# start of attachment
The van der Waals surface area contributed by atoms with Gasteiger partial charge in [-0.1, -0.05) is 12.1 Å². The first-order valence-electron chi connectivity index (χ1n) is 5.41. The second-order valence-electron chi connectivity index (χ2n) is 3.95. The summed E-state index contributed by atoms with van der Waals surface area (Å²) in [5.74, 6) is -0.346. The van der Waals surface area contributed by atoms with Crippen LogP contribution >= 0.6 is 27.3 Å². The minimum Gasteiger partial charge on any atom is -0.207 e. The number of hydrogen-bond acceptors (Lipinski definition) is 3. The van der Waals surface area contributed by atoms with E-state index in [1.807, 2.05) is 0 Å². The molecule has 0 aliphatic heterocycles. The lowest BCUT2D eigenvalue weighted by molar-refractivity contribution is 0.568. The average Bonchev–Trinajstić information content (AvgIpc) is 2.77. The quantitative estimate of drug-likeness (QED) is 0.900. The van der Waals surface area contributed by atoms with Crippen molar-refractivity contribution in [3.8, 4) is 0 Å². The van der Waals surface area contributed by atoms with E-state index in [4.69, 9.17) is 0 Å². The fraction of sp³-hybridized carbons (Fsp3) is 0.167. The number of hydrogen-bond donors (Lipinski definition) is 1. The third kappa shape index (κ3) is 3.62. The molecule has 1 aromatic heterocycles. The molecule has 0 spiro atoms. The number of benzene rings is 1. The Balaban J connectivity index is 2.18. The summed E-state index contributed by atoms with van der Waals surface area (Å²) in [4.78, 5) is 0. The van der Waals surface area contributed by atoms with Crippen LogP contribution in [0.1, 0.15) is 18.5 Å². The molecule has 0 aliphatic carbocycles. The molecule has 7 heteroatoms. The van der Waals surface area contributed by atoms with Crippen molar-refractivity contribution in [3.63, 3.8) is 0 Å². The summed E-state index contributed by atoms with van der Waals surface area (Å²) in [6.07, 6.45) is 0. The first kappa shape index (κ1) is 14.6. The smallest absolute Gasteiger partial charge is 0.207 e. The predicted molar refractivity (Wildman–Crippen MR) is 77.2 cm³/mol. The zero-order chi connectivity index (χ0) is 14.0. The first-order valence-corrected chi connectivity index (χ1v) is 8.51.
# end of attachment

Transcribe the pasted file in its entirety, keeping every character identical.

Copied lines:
The van der Waals surface area contributed by atoms with Gasteiger partial charge in [-0.1, -0.05) is 12.1 Å². The first-order valence-electron chi connectivity index (χ1n) is 5.41. The second-order valence-electron chi connectivity index (χ2n) is 3.95. The summed E-state index contributed by atoms with van der Waals surface area (Å²) in [5.74, 6) is -0.346. The van der Waals surface area contributed by atoms with Crippen LogP contribution >= 0.6 is 27.3 Å². The minimum Gasteiger partial charge on any atom is -0.207 e. The number of hydrogen-bond acceptors (Lipinski definition) is 3. The van der Waals surface area contributed by atoms with E-state index in [1.807, 2.05) is 0 Å². The molecule has 0 aliphatic heterocycles. The lowest BCUT2D eigenvalue weighted by molar-refractivity contribution is 0.568. The average Bonchev–Trinajstić information content (AvgIpc) is 2.77. The quantitative estimate of drug-likeness (QED) is 0.900. The van der Waals surface area contributed by atoms with Crippen molar-refractivity contribution in [3.8, 4) is 0 Å². The van der Waals surface area contributed by atoms with E-state index in [4.69, 9.17) is 0 Å². The fraction of sp³-hybridized carbons (Fsp3) is 0.167. The number of hydrogen-bond donors (Lipinski definition) is 1. The third kappa shape index (κ3) is 3.62. The molecule has 1 aromatic heterocycles. The molecule has 0 spiro atoms. The number of benzene rings is 1. The Balaban J connectivity index is 2.18. The summed E-state index contributed by atoms with van der Waals surface area (Å²) in [4.78, 5) is 0. The van der Waals surface area contributed by atoms with Crippen LogP contribution in [0.1, 0.15) is 18.5 Å². The molecule has 0 aliphatic carbocycles. The molecule has 7 heteroatoms. The van der Waals surface area contributed by atoms with Crippen molar-refractivity contribution in [3.63, 3.8) is 0 Å². The summed E-state index contributed by atoms with van der Waals surface area (Å²) in [6.07, 6.45) is 0. The first kappa shape index (κ1) is 14.6. The smallest absolute Gasteiger partial charge is 0.207 e. The predicted molar refractivity (Wildman–Crippen MR) is 77.2 cm³/mol. The zero-order chi connectivity index (χ0) is 14.0. The first-order valence-corrected chi connectivity index (χ1v) is 8.51.